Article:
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Travel Experiences of "Beat of India"
Punjab Tower Our First Travel Experiences
POSTCARDS by Vrinda Manglik
(Vrinda Manglik is an American student. She spent one month in India, July 2004 on an internship with Beat of India, one week of which was spent in Punjab shooting & recording with the team.)

Just over a week ago, five Indians of five different mother tongues set sail in a small white car towards Punjab, the land of five rivers. With a plethora of video and sound equipment packed in the trunk, a Hindi map of Punjab, and a vague list of names and mysterious locations like "near the bus stop" in hand, we were off to find authentic folk music in the breadbasket of India.

We tumbled over many dirt roads to get to the villages, taking leads from various professors and asking dozens of roadside wanderers to point us in the right direction. At each village we were greeted with open arms. Each village provided me with several special moments, postcards of my trip with Beat of India.

[Postcard #1] We are sitting in the dark, outside a single-room hut in the remote village of Manakpur Sharief. Through the darkness, I can make out the expressive wide eyes of Pala the algoza-player, and his never-ceasing broken-toothed smile. He wears a black and white striped turban. Rice paddies surround the village, and the humidity holds us. A woman with her head covered brings us first water, then tea with milk and sugar in steel cups. All that exists is this place, with its piles of hay and bricks, adobe huts and cows and chickens. A woman with a yellow chunri gathers firewood. A lone bird flies overhead, and a young girl stands on the rooftop of a hut, pointing out stars to the baby on her hip. The village gathers around us. Curious adults (who have maintained the innocent, trusting eyes of childhood) look on. We speak to Pala about his life and his music. We tell him about Beat of India, and how we want to help folk artists in creating awareness and availability of their music. He is clearly excited. He is eager to perform, to gather his accompanists, and do this in the best manner possible. And of course he is very happy to have visitors who have sought him out, and who want to listen to his music. We finalize the details of when we will hold the recording session.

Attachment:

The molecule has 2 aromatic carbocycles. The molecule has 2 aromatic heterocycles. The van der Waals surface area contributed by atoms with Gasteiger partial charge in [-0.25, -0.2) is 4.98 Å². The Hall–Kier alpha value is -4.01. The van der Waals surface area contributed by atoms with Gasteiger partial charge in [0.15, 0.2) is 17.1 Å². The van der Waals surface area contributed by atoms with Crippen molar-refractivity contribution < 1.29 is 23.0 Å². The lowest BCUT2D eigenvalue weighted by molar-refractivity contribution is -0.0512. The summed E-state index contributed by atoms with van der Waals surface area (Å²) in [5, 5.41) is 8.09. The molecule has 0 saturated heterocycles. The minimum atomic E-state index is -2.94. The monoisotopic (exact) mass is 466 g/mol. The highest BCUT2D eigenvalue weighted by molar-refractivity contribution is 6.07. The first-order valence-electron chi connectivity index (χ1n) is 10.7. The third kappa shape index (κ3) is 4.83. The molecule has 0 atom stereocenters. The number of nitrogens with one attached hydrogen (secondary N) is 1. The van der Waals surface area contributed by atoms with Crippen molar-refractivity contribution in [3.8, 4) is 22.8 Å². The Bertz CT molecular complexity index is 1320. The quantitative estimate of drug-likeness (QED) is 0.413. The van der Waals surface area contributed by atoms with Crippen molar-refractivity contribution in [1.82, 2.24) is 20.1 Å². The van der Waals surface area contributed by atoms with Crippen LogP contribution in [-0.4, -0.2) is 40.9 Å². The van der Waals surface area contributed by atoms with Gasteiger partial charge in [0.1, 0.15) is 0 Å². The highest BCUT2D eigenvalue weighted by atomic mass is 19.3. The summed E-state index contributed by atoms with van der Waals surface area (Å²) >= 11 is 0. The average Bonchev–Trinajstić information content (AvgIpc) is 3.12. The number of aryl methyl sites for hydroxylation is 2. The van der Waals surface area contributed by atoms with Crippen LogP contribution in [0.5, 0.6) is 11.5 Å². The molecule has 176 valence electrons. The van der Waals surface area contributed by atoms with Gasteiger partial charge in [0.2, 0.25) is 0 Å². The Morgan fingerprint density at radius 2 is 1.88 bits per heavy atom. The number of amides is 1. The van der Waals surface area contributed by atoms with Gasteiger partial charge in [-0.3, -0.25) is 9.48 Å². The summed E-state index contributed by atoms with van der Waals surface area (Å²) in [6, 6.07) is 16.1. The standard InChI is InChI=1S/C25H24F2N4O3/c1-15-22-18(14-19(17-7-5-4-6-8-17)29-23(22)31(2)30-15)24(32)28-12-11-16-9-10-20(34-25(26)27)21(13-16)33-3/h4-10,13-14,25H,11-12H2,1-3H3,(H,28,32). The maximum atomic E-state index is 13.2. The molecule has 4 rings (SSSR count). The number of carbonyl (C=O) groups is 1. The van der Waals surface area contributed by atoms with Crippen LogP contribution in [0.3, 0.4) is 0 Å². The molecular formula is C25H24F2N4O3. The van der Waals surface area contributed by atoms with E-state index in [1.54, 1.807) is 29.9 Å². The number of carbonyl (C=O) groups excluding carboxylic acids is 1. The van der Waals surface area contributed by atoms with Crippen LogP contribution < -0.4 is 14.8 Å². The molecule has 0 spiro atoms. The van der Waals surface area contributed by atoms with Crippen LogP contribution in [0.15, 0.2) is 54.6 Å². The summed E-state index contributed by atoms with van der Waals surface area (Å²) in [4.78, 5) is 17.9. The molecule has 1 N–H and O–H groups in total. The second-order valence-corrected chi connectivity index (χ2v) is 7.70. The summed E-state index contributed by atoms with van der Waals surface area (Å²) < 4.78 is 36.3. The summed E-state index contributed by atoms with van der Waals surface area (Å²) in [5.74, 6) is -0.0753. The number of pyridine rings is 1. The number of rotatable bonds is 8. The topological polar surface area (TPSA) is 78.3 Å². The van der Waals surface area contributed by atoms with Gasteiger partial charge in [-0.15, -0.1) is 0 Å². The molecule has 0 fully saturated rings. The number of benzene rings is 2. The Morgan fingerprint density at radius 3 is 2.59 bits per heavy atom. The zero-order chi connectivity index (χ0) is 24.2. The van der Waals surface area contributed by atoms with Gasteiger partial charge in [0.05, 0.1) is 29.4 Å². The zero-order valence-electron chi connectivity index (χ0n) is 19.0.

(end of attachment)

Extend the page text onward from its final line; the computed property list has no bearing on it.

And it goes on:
We zigzagged across the state in the car, alongside cyclists in turbans and many herds of cattle, through a dusty haze, beneath an unrelenting sun. We covered over a hundred kilometers from Chandhigarh to Ropar, to Patiala, to Ludhiana, to Amritsar, with spontaneous outbursts of singing and clapping the likes of 'Mast Qalander'.

I gazed out the window, hardly believing that all this was real, and not simply out of a magazine. Rice paddies, mountains, bullock carts, and colorful people in colorful clothes. Small children in school uniforms carrying tiffin pails; walls with Punjabi lettering in blue, green, red, and yellow; rickshaws; brick barns; tall haystacks; cattle festivals; market places; temples; mosques; and rubbish piles. I was constantly in a trance.

[Postcard #2] Our trip was punctuated consistently with meals at roadside dhabas. Towards the end of the trip, we were less energetic but still a jolly bunch, and we greeted these scattered meccas bleary-eyed, sweaty, and bug-bitten. We sat on wooden cots, with truckers in turbans around us. These roads carried many travelers: herds of goats and cows, stray dogs, cyclists, trucks painted with festive peacocks and "om" symbols, and autos and scooters. The food arrived fast, a standard vegetarian thali was the norm. Red curry from rajmah drips across my plate, meandering like an extension of the Indus River. The thick roti I pull from the center is warm and heavy like land supporting endless rice paddies and cornfields. The daal is thick, like the humidity which holds us. A plate of chilies, cucumbers, onions, tomatoes, and lemon. Everything is in the center, to be shared, passed around. We ate with our fingers, unafraid to get our hands dirty. Afterwards, we pumped water from a wooden pump with a lever to wash our hands. There was always a steel pitcher of water that I, being an outsider and not immune, was forbidden to drink.